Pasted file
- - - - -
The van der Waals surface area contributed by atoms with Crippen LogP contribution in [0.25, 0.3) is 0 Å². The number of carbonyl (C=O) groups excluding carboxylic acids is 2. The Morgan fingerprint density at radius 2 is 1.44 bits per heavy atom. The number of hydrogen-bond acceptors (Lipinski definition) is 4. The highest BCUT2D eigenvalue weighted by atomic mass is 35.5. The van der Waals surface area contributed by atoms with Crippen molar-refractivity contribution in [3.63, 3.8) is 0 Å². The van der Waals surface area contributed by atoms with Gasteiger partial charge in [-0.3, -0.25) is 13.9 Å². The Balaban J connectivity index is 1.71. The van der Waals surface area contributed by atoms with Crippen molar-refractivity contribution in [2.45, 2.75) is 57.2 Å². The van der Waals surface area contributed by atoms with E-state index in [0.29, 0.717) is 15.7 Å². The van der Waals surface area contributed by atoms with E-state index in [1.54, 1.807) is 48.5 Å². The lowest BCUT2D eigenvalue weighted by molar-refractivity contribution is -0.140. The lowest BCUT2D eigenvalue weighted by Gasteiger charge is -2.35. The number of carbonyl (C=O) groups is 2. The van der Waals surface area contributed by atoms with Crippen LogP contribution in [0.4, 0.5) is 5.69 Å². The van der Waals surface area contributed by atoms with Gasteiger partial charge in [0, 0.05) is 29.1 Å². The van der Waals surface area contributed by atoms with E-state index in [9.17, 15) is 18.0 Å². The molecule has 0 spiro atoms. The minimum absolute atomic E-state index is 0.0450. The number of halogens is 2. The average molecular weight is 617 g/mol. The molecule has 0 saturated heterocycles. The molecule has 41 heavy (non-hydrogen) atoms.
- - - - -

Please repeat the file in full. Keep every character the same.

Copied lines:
The van der Waals surface area contributed by atoms with Crippen LogP contribution in [0.25, 0.3) is 0 Å². The number of carbonyl (C=O) groups excluding carboxylic acids is 2. The Morgan fingerprint density at radius 2 is 1.44 bits per heavy atom. The number of hydrogen-bond acceptors (Lipinski definition) is 4. The highest BCUT2D eigenvalue weighted by atomic mass is 35.5. The van der Waals surface area contributed by atoms with Crippen molar-refractivity contribution in [3.63, 3.8) is 0 Å². The van der Waals surface area contributed by atoms with Gasteiger partial charge in [-0.3, -0.25) is 13.9 Å². The Balaban J connectivity index is 1.71. The van der Waals surface area contributed by atoms with Crippen molar-refractivity contribution in [2.45, 2.75) is 57.2 Å². The van der Waals surface area contributed by atoms with E-state index in [0.29, 0.717) is 15.7 Å². The van der Waals surface area contributed by atoms with E-state index in [1.54, 1.807) is 48.5 Å². The lowest BCUT2D eigenvalue weighted by molar-refractivity contribution is -0.140. The lowest BCUT2D eigenvalue weighted by Gasteiger charge is -2.35. The number of carbonyl (C=O) groups is 2. The van der Waals surface area contributed by atoms with Crippen LogP contribution in [0.4, 0.5) is 5.69 Å². The van der Waals surface area contributed by atoms with Gasteiger partial charge in [0, 0.05) is 29.1 Å². The van der Waals surface area contributed by atoms with E-state index in [9.17, 15) is 18.0 Å². The molecule has 0 spiro atoms. The minimum absolute atomic E-state index is 0.0450. The number of halogens is 2. The average molecular weight is 617 g/mol. The molecule has 0 saturated heterocycles. The molecule has 41 heavy (non-hydrogen) atoms.